Current Thing meme analysis and research

remember_summer_days

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So, I'm making this thread to discuss the political implications of this exotic variation of the soyjack meme.

1680020950031.png


I think this meme is trying to attack stuff that's obscure, weird, and grotesque to normies but really it's some normie-core shit all along. So like, it's trying to point out how mass culture ends up sublimating unique/fringe ideas for its own purposes. I will try making an effort to post down the line about this, but coincidentally, I've been thinking about this sort of issue recently, even before I saw this meme. Ever since the rise of mass media, it has been a major concern for artists to avoid their art being subjugated by The machine, and what can you do to avoid something like that? Novels like Mao II seem to imply that the novelist (And by extension artist) has lost this battle, and the only message that can avoid being consumed by mass culture is radical violence (Though I don't think Delillo was saying this is a good thing). From the few things I've read on guro, this seems to also have been a major interest of guro artist. The issue is, I think, because of our current mode of cultural consumption, to become individualized in many ways means to become alienated. I've also heard that staying authentic and was a major thing for the punk/goth people, hence the selling out meme. I guess all the things in here can be considered as stuff that sold out. Though some of the entries here are sort of baffling since I don't think they ver pretended to be unique or eccentric at all in the first place, like Scott the Wozz.

Anyways, the OP is a bit rambly cause my brain is a bit tired lol. But I'll probably effort more about my ideas on the matter later, or write an essay about it. I think there's something tying 'normie culture' and kitsch together in a way that illuminates the modern role of the artist, though that also produces some very important questions.

What is normie/normie culture?
Why do people of our stride look down upon normies? Or in more agora-friendly terms, Why is being >redditcostanzayeahrightsmirk undesirable?
What does it mean for something to be posser or a prep, to become normie? Is normie friendly a bad thing?
If we grant that normie is undesirable, how can we escape being normie?

And with respect to the image. Is everything here truly normie? It's weird because I feel like most things here are normie-fringe or normie-teetering. Hope that makes sense. Like it's not something most people on the street know about but most people who spend a good amount of their day online on 'fringe' websites like 4chan/Tumblr know about. See, here's the difficulty, for example, is 4chan/tumblr even not-normie when most young people know about them?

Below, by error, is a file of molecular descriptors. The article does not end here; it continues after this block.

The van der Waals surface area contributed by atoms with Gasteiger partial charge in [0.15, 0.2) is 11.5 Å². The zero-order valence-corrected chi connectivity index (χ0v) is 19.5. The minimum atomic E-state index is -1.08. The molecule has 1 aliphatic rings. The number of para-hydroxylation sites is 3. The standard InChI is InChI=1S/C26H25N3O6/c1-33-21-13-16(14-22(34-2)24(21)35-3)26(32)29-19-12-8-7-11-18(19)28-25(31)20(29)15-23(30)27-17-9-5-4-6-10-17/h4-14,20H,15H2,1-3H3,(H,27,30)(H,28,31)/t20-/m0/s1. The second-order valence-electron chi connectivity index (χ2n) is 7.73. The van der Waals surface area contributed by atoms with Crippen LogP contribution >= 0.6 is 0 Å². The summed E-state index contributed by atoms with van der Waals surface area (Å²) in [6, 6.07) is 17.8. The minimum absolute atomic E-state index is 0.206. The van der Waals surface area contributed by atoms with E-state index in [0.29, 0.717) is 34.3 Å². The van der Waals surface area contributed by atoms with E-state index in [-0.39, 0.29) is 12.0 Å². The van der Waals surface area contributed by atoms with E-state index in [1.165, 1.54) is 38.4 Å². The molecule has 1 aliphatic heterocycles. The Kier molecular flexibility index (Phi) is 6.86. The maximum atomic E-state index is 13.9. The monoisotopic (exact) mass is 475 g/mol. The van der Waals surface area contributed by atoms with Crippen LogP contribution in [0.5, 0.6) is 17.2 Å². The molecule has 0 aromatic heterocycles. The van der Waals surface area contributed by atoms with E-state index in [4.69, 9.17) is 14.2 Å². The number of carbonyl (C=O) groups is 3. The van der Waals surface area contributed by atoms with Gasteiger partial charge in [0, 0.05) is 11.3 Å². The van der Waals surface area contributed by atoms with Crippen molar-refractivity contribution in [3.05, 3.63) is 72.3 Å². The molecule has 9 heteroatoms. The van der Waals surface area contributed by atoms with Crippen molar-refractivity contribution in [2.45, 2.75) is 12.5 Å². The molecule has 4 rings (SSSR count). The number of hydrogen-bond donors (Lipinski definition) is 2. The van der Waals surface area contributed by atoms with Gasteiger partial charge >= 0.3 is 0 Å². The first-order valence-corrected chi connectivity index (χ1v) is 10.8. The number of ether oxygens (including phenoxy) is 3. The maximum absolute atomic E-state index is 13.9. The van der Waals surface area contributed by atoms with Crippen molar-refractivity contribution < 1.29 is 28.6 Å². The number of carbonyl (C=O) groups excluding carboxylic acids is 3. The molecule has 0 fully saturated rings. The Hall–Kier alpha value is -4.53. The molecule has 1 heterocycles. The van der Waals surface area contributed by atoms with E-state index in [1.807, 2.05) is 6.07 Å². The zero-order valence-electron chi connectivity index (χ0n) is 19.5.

I also want YOU pepsimanthumbsup to help me catalog everything that's in here. We'll start by cutting segments of the image and writing down what each one is referring too, because like @SolidStateSurvivor pointed out, this is a great timecapsule of zoomer internet culture. After we catalog something it could be fun for the COUNCIL OF AGORA ROAD to decide if the thing in question is normie or not.


DOC with catalogue/explanation of everything in the meme: https://docs.google.com/document/d/1IHlQ5TmKyr2INDeLOdYCgCoUJUKe1ccF7-CNh3eg6mk/edit


If you want to edit:

Add explanation and context of the thing and its impact on internet culture. If you want to go the extra mile, add links to vids explaining the thing, or memes, fanart, discussion boards, etc.

Image with Keys:


View: https://imgur.com/a/KAAf3RJ


Current Progress:

Circle means we know what it is.
X means we don't know what it is.
?? means we've seen it but don't know enough about it to make a description.


View: https://imgur.com/GiF8PIW
 
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remember_summer_days

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Here is the first one. I used a green highlighter to point out the ones I don't know about, but you can contribute to anything else you want or just discuss the image and the questions in the OP.

If you want to contribute to the catalog, don't just name the thing. Like, give a brief description of what it is and what its cultural impact has been, like if you were telling a stranger what it is about.